As the stories of Capone and Ness converge in their battle, Callins and Schwartz create a character out of the city of Chicago. They depict it as a loud, colorful, and dangerous town populated by citizens fathered by Damon Runyon and hardworking folks caught in the crossfire. The place forms Capone and Ness and the two contribute to its character as they fight for it. Of the three, the city has the most dramatic character arc as the other two battle for its soul.

The authors give us an engaging look at Eliot Ness and Al Capone. They begin by drawing out comparisons of the two; both sons of immigrant bakers, young, ambitious, and even living on the same street at one time. They study the duality of Capone, who courted the media, coming off gregarious and charming, but who also had fits of rage, calculated rub outs, and bludgeoned to death a traitor with a baseball bat. They show how these opposing traits converged to make him the criminal he was. Ness proves to be the less flashy and more straight forward, but proves to have as many struggles with the politics of law enforcement as Capone did with the infighting in his organization.

Scarface and the Untouchable is true crime written like an epic pulp novel. It has a Michener sweep , but instead of God’s eye, the view is gutter level. Max Allan Collins and A. Brad Schwartz turn Chicago into a battleground for the famed lawman and gangster, proving the city to be the true survivor.

 

Three Picks for August

The Long Drop Cover ImageThe Long Drop by Denise Mina

One of the best crime novels from 2017 is out in paperback. Denise Mina weaves the events from one of Scotland’s most infamous trails through with the pub crawl from hell between the father and husband of the victims and the man prosecuted. A dark and rich meditation on media, class, and different forms of sin.

 

 

The Long-Lost Love Letters of Doc Holliday Cover ImageThe Long-Lost Love Letters Of Doc Holliday by David Corbett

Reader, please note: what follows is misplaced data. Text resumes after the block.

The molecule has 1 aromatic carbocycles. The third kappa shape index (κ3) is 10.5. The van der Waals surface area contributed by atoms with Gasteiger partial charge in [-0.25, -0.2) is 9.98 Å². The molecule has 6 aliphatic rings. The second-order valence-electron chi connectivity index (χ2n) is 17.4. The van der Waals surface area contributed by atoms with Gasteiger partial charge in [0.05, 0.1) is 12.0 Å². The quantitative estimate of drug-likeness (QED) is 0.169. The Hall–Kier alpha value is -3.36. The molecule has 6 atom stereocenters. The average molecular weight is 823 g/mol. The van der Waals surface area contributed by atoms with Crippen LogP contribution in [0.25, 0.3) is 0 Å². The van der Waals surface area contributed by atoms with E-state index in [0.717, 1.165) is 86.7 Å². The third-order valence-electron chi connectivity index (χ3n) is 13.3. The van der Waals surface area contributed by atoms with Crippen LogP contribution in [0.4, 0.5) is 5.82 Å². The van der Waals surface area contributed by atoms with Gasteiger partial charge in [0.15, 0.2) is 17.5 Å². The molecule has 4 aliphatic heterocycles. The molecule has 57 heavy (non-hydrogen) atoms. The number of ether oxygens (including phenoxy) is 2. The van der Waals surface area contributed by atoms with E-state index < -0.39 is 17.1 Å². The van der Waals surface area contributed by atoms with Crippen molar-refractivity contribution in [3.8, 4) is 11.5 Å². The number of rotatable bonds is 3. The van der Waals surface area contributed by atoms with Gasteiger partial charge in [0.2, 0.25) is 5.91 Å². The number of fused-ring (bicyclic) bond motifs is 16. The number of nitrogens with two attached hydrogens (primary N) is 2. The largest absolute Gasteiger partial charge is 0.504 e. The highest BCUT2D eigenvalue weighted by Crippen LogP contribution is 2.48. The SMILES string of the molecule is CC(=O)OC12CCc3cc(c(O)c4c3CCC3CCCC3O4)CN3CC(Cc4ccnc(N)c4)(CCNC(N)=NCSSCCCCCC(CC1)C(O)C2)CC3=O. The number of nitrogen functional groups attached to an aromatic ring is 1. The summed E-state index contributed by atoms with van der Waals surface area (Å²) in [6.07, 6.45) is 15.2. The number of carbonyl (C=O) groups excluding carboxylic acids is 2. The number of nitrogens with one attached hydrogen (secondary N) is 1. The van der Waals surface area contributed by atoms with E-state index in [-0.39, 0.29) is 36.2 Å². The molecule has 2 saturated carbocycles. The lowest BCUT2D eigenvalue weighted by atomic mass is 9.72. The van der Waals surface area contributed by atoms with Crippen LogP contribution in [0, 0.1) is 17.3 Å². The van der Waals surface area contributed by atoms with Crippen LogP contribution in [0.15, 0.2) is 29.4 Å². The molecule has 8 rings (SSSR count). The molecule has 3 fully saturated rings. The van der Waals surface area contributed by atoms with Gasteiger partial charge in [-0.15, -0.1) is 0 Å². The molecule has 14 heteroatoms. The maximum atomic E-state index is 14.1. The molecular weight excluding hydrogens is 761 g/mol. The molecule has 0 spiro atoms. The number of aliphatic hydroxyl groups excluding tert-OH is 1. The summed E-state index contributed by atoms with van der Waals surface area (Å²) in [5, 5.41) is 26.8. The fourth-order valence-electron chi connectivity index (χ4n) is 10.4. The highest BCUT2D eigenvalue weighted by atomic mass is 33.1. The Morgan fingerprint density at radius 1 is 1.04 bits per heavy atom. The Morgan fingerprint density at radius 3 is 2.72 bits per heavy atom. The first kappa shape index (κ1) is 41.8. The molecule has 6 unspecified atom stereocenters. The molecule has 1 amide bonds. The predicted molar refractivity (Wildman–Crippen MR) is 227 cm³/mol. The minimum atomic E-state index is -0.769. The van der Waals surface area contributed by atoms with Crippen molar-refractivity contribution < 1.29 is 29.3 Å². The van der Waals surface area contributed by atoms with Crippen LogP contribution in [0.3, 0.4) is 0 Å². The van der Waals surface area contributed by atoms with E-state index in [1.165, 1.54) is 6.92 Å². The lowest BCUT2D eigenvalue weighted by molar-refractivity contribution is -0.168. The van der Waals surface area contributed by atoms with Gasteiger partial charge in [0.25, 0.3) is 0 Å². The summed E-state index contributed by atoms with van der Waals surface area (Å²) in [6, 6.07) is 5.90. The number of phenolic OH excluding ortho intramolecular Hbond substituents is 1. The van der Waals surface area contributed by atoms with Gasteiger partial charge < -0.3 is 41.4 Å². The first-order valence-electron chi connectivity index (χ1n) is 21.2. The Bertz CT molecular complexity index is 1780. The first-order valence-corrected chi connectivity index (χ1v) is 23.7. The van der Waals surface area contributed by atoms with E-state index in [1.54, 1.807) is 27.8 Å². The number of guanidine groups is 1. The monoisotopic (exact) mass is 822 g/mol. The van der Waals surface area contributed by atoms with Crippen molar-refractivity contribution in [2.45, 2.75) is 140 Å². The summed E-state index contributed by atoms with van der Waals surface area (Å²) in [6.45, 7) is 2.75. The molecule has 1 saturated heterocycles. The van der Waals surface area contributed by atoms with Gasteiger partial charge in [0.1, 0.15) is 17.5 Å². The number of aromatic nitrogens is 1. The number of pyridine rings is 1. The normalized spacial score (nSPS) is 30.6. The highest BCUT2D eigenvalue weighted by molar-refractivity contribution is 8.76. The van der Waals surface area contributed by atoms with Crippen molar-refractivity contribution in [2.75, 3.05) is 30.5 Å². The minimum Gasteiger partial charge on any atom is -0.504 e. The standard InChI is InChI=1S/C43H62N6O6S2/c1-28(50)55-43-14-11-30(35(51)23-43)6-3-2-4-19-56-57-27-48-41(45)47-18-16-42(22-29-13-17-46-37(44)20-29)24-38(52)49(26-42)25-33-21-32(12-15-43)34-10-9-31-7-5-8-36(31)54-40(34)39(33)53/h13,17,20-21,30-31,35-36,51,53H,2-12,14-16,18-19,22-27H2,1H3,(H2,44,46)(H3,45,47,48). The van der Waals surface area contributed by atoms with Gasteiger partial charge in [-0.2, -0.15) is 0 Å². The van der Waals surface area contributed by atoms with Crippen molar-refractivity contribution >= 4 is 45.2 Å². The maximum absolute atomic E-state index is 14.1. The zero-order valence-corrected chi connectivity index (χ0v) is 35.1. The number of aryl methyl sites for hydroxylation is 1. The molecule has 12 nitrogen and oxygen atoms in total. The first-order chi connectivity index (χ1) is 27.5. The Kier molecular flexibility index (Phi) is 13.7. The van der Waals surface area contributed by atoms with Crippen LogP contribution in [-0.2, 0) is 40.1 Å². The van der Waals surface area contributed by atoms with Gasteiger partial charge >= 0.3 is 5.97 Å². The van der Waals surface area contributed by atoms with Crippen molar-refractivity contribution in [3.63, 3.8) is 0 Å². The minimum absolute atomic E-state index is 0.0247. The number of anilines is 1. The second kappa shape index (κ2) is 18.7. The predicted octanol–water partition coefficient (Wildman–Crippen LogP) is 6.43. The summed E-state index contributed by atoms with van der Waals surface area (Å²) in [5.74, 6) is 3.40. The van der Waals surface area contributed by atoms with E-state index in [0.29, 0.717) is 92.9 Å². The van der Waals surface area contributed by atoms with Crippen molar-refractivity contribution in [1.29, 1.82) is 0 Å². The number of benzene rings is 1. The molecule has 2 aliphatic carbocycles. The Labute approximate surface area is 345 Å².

The correspondences between the infamous gunfighter Doc Holliday and his beloved cousin come into the hands of an arts lawyer and former rodeo cowboy, ex-art forger, turned western art appraiser. A crooked judge has his eyes on them and soon a militia group and a few other scoundrels are after the the two, Corbett gives us a modern west as wild as the old one, full of colorful characters. The author will be at BookPeople August 27th to sign and discuss the book.

 

Scarface and the Untouchable: Al Capone, Eliot Ness, and the Battle for Chicago Cover ImageScarface And The Untouchable: Al Capone, Eliot Ness, and The Battle For Chicago by Max Allan Collins and Brad A Schwartz

Crime fiction stalwart Max Allan Collins teams up with historian Brad A Schwartz for detailed and informative look at the famous mob boss and the driven government agent out to get him. This epic true crime weaves their biographies as well as the life of prohibition era Chicago for something more exciting than any film or TV show captured about their story.

 

PICK OF THE MONTH: THE LINE THAT HELD US BY DAVID JOY

David Joy is quickly building a reputation as one of crime fiction’s finest voices. He looks at the people on the edge of Appalachian society, a society that is on the margins of American life altogether. His main characters tend to be damaged and many are prone to violence, yet Joy keeps you with them until you realize their full humanity. In his latest, The Line That Held Us, he sets us up for what seems like a simple morality thriller and then digs deeper.